December 2022

December 2022 brought a massive paradigm shift, with Tesla first dropping the price of vehicles delivered in December by $3,750, and then by $7,500.

They knew demand was waning as people were waiting for the tax credit, and they created that December-only incentive to bolster demand as much as possible.

It wasn’t uncommon to see nearly new Model Y Long Range vehicles selling for $10,000 under MSRP.

January 2023

On 1/12/23, Tesla made a massive reduction in prices. The tax credit also went into effect in 2023, and we are now seeing Model Y Long Range selling for a few thousand dollars under the current MSRP (which is dramatically reduced from the previous MSRP).

April 2023

On 4/18/2023, Tesla lost some of the tax credit for the Model 3 Standard Range (which moved to $3,750), and the Model Y Long Range AWD completely. The Model 3 Performance still qualifies for the full $7,500 credit, as does all Model Y variants. Tesla also made another huge price drop to compensate for that, with Model 3 now starting under $40k, and Model Y starting at $46,990.

Note: as if these changes weren’t enough of a rollercoaster, there have been two additional changes since April 2023, one minor and one major (though mostly for the Model 3, not the Model Y).

May 2023

On 5/2/2023, Tesla made a minor adjustment to the Model 3/Y prices, increasing them by $250 (Model 3 now starting just over $40k, and Model Y Long Range starting at $50,240).

June 2023

On 6/3/2023, Tesla announced that all Model 3 variants (RWD, Long Range, and Performance) are now eligible for the full $7,500 Federal Clean Vehicle Credit.

September 2023

On 9/1/2023, Tesla made massive price cuts to the Model S/X, and also made all colors free. Model X Long Range AWD also qualifies for the full $7,500 Federal Clean Vehicle Credit.

October 2023

On 10/5/2023, Tesla made big price cuts again to Model 3/Y, making them even more competitive with ICE vehicles.

How Much Should I Ask For My Used Tesla?

So, this is the big question, and the answer is—it depends on what you’re selling, and a lot of other factors.

Here are some main points to consider:

  1. If you’re selling a late model Tesla (2021-2023), you need to be competitive with Tesla on price (which we broke down above), or you will largely be ignored by buyers
  2. Even if you’re selling an older Tesla (2016 Model S, for example), you have to realize that someone can get a new Tesla for a similar price point with a full warranty—so again, you need to be competitive with Tesla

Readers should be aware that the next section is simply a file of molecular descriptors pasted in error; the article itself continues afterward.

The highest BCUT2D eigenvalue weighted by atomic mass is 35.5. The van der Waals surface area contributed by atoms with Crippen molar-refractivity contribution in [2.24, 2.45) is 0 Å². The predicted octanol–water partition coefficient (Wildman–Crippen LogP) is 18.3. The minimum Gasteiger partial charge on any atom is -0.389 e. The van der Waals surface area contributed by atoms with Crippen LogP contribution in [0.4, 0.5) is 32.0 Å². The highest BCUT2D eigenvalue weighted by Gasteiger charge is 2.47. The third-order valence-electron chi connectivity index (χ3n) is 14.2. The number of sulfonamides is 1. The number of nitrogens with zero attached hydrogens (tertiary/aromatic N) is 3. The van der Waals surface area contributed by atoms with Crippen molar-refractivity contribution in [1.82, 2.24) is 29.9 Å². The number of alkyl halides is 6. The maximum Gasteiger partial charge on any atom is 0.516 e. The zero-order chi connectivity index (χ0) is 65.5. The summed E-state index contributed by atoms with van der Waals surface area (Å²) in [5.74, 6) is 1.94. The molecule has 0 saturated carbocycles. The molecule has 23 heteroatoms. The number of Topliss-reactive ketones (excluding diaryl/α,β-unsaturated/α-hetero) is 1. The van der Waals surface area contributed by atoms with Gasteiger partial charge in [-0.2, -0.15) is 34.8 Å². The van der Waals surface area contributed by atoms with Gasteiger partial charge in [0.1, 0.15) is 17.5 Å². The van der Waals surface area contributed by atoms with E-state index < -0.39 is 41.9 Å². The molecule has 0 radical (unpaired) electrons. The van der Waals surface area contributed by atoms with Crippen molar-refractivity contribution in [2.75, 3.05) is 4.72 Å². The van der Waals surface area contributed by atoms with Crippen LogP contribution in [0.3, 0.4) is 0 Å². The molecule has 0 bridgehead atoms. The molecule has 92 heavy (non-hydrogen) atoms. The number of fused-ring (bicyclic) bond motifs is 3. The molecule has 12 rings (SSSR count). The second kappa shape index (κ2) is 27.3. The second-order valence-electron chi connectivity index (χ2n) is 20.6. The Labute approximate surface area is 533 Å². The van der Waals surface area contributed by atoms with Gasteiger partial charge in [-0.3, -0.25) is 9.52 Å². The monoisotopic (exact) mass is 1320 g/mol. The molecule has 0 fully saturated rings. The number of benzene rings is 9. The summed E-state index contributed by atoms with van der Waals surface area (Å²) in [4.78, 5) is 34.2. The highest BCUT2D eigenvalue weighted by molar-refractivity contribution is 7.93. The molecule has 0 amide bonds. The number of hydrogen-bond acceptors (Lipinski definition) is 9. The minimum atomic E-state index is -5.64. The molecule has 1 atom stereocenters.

3. EAP and FSD are worth a fraction of what Tesla charges in the used market (read more about that here)
  4. If you don’t have a fair market asking price, EV buyers are much less likely to negotiate and will may skip your ad entirely

With those points in mind, Find My Electric has a built-in pricing research tool, where you can see the asking prices of other similar vehicles.

Just visit our Listings Page and check the box that says “Include Sold Listings” to begin your research.

Keep in mind though, that archived asking prices from spring 2022 around going to be substantially higher than they should be now, so recently sold listings and their asking prices will be more accurate.

Don’t Guess on Your Asking Price—Let Us Help!

One of the best things about Find My Electric is that we are absolute experts in the EV field, and love helping customers dial in competitive asking prices on their vehicles.

We constantly have our finger on the pulse of the EV market (which changes daily), so there’s no better way to know how much to sell your Tesla for than to check with us!

Here are the two most common ways we can help:

1) Featured Listing

We offer two ways to list your Tesla for sale on our platform: Free and Featured.

Free is totally free, but doesn’t come with our Expert Pricing Help. We are happy to list your car, but you’re on self-service in terms of pricing help or suggestions/tips beyond that. Free listings also get a lot less exposure on our platform and only allow 3 images—but they are totally free!

If you’re serious about selling your Tesla, and want access to our team of experts—do a Featured listing!

It’s a $49 one-time fee, and you get all sorts of perks like text/phone support, access to our team of EV experts for pricing help, a free vehicle history report + many other things.

Many customers tell us that the pricing help alone was worth the cost of the listing!

2) EV Cash Offer

If you’re looking to sell FAST and still get a fair price for your Tesla (especially in this crazy world of low prices), you might want to consider requesting an EV Cash Offer!

We built a network of EV dealers across the country who compete against each other to give you an excellent cash offer on your used Tesla!

And the best part? It’s 100% free to request a cash offer on your used Tesla, and there’s no obligation to accept!

And for those who are wondering—you can absolutely list for sale on our marketplace AND request a cash offer at the same time! Or, you can do one or the other—it’s totally up to you!

Get The Highest Price for Your Used Tesla

Don’t be left in the dark on pricing or fumbling around on generic classified ad sites where your high-tech Tesla is lost among ads for gas guzzlers!

And especially in this crazy time of low prices and massive price drops, you don’t want to be confused or left to figure things out on your own!

Instead, sell on Find My Electric—The Ultimate EV Marketplace!